By February, winter always feels like it's long overstayed its welcome. If you're ready for your buns to get some sun, I have good news: In 2018, spring is running super early in the western part of the country. Rejoice, for sundress and crop top season is upon us! I, for one, welcome the prospect of being able to drink Frappuccinos again without feeling silly.
This information is courtesy of the USA National Phenology Network, which tracks the start of spring in the U.S. Using "spring leaf and bloom indices," which put together seasonal phenomena like migration patterns and flowering plants, the organization keeps an eye on the beginning of spring across the country. According to their calculations so far, this year's season has begun four weeks early in southern Utah and Washington state, and it's five to six weeks early around the Grand Canyon. Despite the predictions of a certain meteorologically-inclined groundhog back in early February, the Midwest and parts of the Northeast are also warming faster than average. Meanwhile, the Washington Post notes that the season is at least 20 days early in the mid-Atlantic and Ohio River Valley. (Southeasterners, put down your bikinis. I'm sorry to say that spring appears a little later than normal.)
This isn't the first year to see a much earlier spring than average. In 2017, the United States had the sixth warmest winter on record, and it experienced its second warmest February. According to Weather.com, flowering trees starting gearing up for spring up to three weeks early. (Remember how early the cherry blossoms bloomed in Washington, D.C. last year?) While this year's spring is arriving early, the 2017 season was much further ahead of schedule. Thanks, climate change!
Seriously — we have climate change to thank for all of this. While we can all agree that winter is The Worst and warmer temperatures are a welcome relief from the cold, spring's early arrival is part of a series of changes to Earth's climate caused by human activity. Last year, the comprehensive 2017 National Climate Assessment reported that as our climate continues to change, winters in the continental U.S. won't last as long, and they'll be milder in many parts of the country. By extension, this means spring will start earlier. It is, of course, all thanks to humans. Researchers wrote:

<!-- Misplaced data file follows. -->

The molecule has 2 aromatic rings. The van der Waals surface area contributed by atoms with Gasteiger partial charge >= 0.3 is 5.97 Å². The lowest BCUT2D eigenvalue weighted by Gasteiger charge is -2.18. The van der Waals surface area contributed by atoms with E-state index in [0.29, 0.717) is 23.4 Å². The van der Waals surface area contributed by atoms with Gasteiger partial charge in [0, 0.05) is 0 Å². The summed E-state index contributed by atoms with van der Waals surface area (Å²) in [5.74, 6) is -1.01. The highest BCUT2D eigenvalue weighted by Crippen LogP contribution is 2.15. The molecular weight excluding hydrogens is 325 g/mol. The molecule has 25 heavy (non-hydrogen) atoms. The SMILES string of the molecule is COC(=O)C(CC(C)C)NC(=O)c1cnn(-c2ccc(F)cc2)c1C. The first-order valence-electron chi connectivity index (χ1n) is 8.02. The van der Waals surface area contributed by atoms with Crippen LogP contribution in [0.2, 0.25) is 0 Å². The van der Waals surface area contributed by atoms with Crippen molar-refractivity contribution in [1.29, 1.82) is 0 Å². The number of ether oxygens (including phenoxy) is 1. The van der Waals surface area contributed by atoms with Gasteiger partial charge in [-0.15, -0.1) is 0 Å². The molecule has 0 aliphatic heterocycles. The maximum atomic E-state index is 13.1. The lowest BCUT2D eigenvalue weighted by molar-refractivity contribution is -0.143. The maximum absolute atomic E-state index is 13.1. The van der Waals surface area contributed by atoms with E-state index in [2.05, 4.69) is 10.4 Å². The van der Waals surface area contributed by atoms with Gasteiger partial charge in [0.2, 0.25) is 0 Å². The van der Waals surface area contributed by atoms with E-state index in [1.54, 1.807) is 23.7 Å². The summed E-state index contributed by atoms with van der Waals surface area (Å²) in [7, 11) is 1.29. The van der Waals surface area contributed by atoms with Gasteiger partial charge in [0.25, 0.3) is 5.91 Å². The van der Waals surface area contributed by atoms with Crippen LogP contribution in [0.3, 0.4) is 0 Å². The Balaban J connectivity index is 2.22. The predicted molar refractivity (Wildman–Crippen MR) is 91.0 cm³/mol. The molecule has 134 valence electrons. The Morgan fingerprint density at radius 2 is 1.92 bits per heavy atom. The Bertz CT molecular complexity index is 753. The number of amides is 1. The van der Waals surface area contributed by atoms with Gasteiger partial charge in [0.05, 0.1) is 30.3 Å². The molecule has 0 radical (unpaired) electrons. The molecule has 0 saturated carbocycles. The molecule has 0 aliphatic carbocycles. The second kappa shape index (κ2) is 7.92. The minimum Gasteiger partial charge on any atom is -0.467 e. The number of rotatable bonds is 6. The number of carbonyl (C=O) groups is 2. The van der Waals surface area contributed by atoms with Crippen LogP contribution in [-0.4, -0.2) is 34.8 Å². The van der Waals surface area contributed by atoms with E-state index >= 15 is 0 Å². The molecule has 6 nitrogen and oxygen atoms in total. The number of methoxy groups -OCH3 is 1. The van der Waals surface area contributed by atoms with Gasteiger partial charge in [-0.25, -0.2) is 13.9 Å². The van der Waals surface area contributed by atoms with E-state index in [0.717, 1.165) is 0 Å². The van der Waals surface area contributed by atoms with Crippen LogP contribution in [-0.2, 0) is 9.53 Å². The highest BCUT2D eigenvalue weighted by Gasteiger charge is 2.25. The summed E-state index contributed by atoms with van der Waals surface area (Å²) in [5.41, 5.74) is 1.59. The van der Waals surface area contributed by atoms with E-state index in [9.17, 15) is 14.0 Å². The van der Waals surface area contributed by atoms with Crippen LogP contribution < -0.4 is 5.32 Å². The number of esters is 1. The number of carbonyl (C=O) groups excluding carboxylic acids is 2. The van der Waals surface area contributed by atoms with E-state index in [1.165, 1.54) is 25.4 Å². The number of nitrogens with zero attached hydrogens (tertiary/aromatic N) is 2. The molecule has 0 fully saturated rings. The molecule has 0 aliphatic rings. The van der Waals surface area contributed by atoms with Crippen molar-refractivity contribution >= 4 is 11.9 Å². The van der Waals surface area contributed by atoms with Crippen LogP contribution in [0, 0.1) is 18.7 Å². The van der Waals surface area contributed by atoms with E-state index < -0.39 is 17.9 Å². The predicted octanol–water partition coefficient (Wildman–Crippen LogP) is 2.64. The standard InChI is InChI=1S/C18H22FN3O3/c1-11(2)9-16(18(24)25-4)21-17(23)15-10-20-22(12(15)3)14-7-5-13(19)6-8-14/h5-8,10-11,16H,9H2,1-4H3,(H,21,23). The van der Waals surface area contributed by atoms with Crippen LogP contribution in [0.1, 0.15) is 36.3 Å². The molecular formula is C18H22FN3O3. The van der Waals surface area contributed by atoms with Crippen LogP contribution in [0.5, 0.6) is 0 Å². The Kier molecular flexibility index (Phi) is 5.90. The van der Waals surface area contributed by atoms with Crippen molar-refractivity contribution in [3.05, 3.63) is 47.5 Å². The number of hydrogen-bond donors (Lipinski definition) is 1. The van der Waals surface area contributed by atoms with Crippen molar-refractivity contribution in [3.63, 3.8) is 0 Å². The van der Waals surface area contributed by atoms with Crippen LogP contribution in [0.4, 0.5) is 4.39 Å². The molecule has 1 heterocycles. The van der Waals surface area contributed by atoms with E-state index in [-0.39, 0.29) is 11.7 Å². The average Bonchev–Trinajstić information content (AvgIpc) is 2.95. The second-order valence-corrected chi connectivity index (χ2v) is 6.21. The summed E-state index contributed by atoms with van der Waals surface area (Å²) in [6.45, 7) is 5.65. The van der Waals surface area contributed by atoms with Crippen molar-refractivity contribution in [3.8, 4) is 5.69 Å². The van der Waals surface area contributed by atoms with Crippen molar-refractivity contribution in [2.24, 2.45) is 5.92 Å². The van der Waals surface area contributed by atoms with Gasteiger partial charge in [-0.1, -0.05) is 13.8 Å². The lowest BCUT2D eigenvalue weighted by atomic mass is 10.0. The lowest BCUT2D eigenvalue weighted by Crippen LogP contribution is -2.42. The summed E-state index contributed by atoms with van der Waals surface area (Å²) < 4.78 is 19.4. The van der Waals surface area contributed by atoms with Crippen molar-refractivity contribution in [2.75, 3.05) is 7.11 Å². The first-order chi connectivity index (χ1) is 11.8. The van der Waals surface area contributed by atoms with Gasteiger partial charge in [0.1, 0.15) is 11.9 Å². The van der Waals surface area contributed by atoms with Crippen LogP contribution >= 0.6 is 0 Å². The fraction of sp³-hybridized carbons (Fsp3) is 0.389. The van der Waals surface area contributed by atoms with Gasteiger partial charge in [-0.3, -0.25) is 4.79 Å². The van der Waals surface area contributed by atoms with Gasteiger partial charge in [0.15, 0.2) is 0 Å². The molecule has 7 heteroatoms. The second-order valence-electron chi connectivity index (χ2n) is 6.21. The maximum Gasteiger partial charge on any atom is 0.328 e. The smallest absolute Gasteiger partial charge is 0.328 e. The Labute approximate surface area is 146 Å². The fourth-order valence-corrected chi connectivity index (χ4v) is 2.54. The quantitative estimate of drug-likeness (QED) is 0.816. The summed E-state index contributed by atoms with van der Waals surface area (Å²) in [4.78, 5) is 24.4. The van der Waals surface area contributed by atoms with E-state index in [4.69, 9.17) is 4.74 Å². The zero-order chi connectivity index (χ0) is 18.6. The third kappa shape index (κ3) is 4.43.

"Substantial reductions in western U.S. winter and spring snowpack are projected as the climate warms. Earlier spring melt and reduced snow water equivalent have been formally attributed to human-induced warming... and will very likely be exacerbated as the climate continues to warm."
As the Post points out, this means the "growing season," aka the months between the last and first frosts of the year, will be longer. But this doesn't mean farmers will be able to produce more food. For one thing, plants don't receive enough sunlight in the fall to grow as well as they do in the summer, even if the temperatures remain warm. For another, there's well-established evidence that climate change is causing more extreme weather. According to the National Climate Assessment, we can expect factors like "extremes in precipitation," droughts, heat damage, and diseases to affect agricultural production.
"By mid-century and beyond, these impacts will be increasingly negative on most crops and livestock," researchers concluded. Perhaps unsurprisingly, the scientific community has warned several times that climate change will probably bring food shortages across the world.
Basically, enjoy the lovely spring days ahead, but while you're out there sucking down frozen lemonades and running in the park, keep the bigger picture in mind. Our planet is more fragile than you may think.